French World Scrabble Championships

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The French World Scrabble Championships (French: Championnats du monde de Scrabble francophone) is an annual Scrabble tournament that takes place in a different French-speaking country every year. Created in 1972 by Hippolyte Wouters, it was the first of the three World Scrabble Championships to be created, with the English version being created in 1991 and the Spanish version being created in 1997.

Unlike the English and Spanish versions, the French World Championships are made up of various tournaments, somewhat like the World Series of Poker. The "Main Event" is the Elite tournament which has existed since 1972, and was first won by the tournament's creator Hippolyte Wouters.

List of tournaments[edit]

World Championships[edit]

  • Elite: Each national federation has a specified number of places in the Elite division in different age categories: Up to 16, 16-18, 18-25, 25-62, 62-72 and 72+. Each of these age categories has its own World Champion, but the individual World Champion is the player that wins the tournament. The tournament is a duplicate tournament where players do not play matches, but play every move with the same letters and board configuration as every other player and try to get the maximum score by playing the highest scoring move every time. Players play 7 games of 2 minutes per move.
  • Paires: Duplicate Scrabble in pairs, with two players discussing and submitting their solution together. 4 games are played with two minutes per move, followed by 2 games with just one minute per move. Players can form mixed pair, i.e. not both from the same country.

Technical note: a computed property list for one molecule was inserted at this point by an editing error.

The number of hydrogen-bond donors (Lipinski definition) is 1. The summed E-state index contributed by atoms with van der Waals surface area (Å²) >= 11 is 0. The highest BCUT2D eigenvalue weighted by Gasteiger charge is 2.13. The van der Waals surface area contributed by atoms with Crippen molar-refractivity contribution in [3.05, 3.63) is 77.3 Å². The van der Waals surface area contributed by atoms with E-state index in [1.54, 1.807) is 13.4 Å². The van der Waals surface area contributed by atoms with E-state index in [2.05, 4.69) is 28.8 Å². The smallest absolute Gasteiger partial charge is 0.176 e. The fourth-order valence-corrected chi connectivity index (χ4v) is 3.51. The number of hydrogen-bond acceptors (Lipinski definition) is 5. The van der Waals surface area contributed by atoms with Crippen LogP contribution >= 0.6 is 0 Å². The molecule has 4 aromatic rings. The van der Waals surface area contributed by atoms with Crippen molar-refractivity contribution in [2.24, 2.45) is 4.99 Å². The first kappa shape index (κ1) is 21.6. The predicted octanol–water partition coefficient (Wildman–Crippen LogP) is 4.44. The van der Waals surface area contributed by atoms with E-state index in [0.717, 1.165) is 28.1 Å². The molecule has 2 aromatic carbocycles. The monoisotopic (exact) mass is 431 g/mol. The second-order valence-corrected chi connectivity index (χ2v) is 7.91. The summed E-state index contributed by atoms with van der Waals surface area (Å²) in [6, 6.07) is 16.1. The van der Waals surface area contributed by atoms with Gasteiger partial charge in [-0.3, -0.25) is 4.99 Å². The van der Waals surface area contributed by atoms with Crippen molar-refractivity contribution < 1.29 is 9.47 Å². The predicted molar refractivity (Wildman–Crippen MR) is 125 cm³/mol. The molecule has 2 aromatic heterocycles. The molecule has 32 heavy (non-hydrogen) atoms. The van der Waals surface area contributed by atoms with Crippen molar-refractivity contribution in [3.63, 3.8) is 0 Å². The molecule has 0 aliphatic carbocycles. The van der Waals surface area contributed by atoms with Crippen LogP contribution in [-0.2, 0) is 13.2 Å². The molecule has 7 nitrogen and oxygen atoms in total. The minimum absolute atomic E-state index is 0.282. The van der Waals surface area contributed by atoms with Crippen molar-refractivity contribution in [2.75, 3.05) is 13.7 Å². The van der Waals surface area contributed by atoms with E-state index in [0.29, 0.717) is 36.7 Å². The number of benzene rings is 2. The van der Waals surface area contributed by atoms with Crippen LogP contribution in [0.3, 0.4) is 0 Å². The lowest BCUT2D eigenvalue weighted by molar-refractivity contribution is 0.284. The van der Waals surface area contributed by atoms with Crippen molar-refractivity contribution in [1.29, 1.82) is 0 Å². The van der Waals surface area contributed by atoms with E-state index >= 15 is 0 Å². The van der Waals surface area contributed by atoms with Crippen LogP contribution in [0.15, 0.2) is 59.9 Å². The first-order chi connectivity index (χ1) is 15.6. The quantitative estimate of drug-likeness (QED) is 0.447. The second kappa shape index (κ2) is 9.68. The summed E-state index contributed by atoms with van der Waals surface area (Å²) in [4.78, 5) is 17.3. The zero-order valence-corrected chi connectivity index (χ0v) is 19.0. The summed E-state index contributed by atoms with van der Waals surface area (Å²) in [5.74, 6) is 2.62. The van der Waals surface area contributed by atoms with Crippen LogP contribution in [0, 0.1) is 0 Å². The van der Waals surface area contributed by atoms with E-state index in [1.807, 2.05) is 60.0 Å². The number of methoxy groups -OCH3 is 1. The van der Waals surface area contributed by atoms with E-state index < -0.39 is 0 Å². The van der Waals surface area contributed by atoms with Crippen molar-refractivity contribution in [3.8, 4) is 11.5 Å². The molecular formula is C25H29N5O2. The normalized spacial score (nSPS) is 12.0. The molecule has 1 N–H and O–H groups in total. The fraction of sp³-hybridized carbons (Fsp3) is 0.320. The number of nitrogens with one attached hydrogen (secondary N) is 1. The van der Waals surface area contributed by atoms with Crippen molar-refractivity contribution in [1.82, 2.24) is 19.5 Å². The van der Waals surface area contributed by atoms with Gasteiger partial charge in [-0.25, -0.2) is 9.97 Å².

• Blitz: A normal duplicate tournament but with 4 games with just one minute per move for all four games.
  • Classique (match play): Players play 17 games, two players to a board with the final standings being judged by games won and total points scored minus the total number of points scored by the player's opponents. The top two players in the standings play a best-of-three final to determine the World Champion. The tournament is very popular with African players as Duplicate Scrabble is less popular in Africa than it is in Europe.

Other tournaments[edit]

Some other tournaments are organised during the week which do not crown a World Champion but do have a winner:

  • Open classique: a matchplay Scrabble tournament open to players who have not already qualified for the Elite world championship. The winner qualifies for the Elite.
  • Open duplicate: an open duplicate tournament which anyone can compete in. Players who are qualified for the Elite are barred from competing in the Open under the rules of the International Federation.